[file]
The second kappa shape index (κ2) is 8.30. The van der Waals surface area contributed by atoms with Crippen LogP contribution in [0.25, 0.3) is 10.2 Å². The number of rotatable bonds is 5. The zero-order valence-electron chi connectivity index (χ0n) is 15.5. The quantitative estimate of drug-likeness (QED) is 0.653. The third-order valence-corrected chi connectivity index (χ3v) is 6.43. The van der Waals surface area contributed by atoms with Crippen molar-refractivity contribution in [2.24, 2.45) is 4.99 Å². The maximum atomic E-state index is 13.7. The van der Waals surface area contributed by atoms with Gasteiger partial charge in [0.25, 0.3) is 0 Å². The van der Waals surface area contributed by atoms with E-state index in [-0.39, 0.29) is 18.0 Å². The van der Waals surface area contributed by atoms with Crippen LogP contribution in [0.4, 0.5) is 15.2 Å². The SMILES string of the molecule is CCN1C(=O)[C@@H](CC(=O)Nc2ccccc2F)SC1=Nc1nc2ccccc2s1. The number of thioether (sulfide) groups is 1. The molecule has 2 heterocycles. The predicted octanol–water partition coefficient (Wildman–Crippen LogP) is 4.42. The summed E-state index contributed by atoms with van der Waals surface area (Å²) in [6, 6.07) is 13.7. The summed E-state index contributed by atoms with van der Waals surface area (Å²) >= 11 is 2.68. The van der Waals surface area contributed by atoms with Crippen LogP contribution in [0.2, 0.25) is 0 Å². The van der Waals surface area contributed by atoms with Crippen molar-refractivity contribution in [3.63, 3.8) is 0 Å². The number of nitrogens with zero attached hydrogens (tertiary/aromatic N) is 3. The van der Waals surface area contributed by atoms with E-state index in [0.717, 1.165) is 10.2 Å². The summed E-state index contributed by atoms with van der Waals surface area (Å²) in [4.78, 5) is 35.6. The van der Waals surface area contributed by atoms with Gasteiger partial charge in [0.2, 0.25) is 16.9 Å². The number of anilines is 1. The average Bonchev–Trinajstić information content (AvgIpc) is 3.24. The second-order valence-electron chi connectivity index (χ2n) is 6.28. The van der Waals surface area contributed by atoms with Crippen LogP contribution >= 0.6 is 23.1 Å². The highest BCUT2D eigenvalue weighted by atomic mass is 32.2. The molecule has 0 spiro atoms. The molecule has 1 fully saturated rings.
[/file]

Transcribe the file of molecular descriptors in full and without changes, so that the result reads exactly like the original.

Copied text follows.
The second kappa shape index (κ2) is 8.30. The van der Waals surface area contributed by atoms with Crippen LogP contribution in [0.25, 0.3) is 10.2 Å². The number of rotatable bonds is 5. The zero-order valence-electron chi connectivity index (χ0n) is 15.5. The quantitative estimate of drug-likeness (QED) is 0.653. The third-order valence-corrected chi connectivity index (χ3v) is 6.43. The van der Waals surface area contributed by atoms with Crippen molar-refractivity contribution in [2.24, 2.45) is 4.99 Å². The maximum atomic E-state index is 13.7. The van der Waals surface area contributed by atoms with Gasteiger partial charge in [0.25, 0.3) is 0 Å². The van der Waals surface area contributed by atoms with E-state index in [-0.39, 0.29) is 18.0 Å². The van der Waals surface area contributed by atoms with Crippen LogP contribution in [0.4, 0.5) is 15.2 Å². The SMILES string of the molecule is CCN1C(=O)[C@@H](CC(=O)Nc2ccccc2F)SC1=Nc1nc2ccccc2s1. The number of thioether (sulfide) groups is 1. The molecule has 2 heterocycles. The predicted octanol–water partition coefficient (Wildman–Crippen LogP) is 4.42. The summed E-state index contributed by atoms with van der Waals surface area (Å²) in [6, 6.07) is 13.7. The summed E-state index contributed by atoms with van der Waals surface area (Å²) >= 11 is 2.68. The van der Waals surface area contributed by atoms with Crippen LogP contribution in [0.2, 0.25) is 0 Å². The van der Waals surface area contributed by atoms with Crippen molar-refractivity contribution in [3.63, 3.8) is 0 Å². The number of nitrogens with zero attached hydrogens (tertiary/aromatic N) is 3. The van der Waals surface area contributed by atoms with E-state index in [0.717, 1.165) is 10.2 Å². The summed E-state index contributed by atoms with van der Waals surface area (Å²) in [4.78, 5) is 35.6. The van der Waals surface area contributed by atoms with Gasteiger partial charge in [0.2, 0.25) is 16.9 Å². The number of anilines is 1. The average Bonchev–Trinajstić information content (AvgIpc) is 3.24. The second-order valence-electron chi connectivity index (χ2n) is 6.28. The van der Waals surface area contributed by atoms with Crippen LogP contribution >= 0.6 is 23.1 Å². The highest BCUT2D eigenvalue weighted by atomic mass is 32.2. The molecule has 0 spiro atoms. The molecule has 1 fully saturated rings.